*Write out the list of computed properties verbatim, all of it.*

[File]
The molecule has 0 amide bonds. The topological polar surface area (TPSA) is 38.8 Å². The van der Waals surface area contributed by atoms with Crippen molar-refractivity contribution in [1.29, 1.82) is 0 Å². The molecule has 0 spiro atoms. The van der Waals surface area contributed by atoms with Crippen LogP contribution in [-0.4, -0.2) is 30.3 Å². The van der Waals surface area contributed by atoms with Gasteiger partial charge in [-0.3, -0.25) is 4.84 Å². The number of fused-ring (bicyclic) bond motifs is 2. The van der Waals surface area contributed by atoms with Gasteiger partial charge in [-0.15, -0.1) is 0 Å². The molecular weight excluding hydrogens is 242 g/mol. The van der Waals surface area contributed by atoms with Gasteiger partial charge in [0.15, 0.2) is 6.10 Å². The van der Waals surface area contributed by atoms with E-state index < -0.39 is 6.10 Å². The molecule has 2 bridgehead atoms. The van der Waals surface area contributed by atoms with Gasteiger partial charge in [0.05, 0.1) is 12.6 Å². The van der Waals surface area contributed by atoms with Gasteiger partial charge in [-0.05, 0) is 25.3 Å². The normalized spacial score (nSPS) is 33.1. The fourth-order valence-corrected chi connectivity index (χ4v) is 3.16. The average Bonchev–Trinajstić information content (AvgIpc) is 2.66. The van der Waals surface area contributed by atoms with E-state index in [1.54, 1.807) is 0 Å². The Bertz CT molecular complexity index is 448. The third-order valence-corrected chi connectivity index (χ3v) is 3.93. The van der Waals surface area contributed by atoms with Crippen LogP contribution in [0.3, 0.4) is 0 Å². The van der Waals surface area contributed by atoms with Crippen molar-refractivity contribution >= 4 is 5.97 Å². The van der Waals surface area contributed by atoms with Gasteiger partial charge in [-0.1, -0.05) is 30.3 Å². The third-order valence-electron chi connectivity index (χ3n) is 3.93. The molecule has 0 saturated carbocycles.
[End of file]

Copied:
The molecule has 0 amide bonds. The topological polar surface area (TPSA) is 38.8 Å². The van der Waals surface area contributed by atoms with Crippen molar-refractivity contribution in [1.29, 1.82) is 0 Å². The molecule has 0 spiro atoms. The van der Waals surface area contributed by atoms with Crippen LogP contribution in [-0.4, -0.2) is 30.3 Å². The van der Waals surface area contributed by atoms with Gasteiger partial charge in [-0.3, -0.25) is 4.84 Å². The number of fused-ring (bicyclic) bond motifs is 2. The van der Waals surface area contributed by atoms with Gasteiger partial charge in [-0.15, -0.1) is 0 Å². The molecular weight excluding hydrogens is 242 g/mol. The van der Waals surface area contributed by atoms with Gasteiger partial charge in [0.15, 0.2) is 6.10 Å². The van der Waals surface area contributed by atoms with E-state index < -0.39 is 6.10 Å². The molecule has 2 bridgehead atoms. The van der Waals surface area contributed by atoms with Gasteiger partial charge in [0.05, 0.1) is 12.6 Å². The van der Waals surface area contributed by atoms with Gasteiger partial charge in [-0.05, 0) is 25.3 Å². The normalized spacial score (nSPS) is 33.1. The fourth-order valence-corrected chi connectivity index (χ4v) is 3.16. The average Bonchev–Trinajstić information content (AvgIpc) is 2.66. The van der Waals surface area contributed by atoms with E-state index in [1.54, 1.807) is 0 Å². The Bertz CT molecular complexity index is 448. The third-order valence-corrected chi connectivity index (χ3v) is 3.93. The van der Waals surface area contributed by atoms with Crippen LogP contribution in [0.3, 0.4) is 0 Å². The van der Waals surface area contributed by atoms with Crippen molar-refractivity contribution >= 4 is 5.97 Å². The van der Waals surface area contributed by atoms with Gasteiger partial charge in [-0.1, -0.05) is 30.3 Å². The third-order valence-electron chi connectivity index (χ3n) is 3.93. The molecule has 0 saturated carbocycles.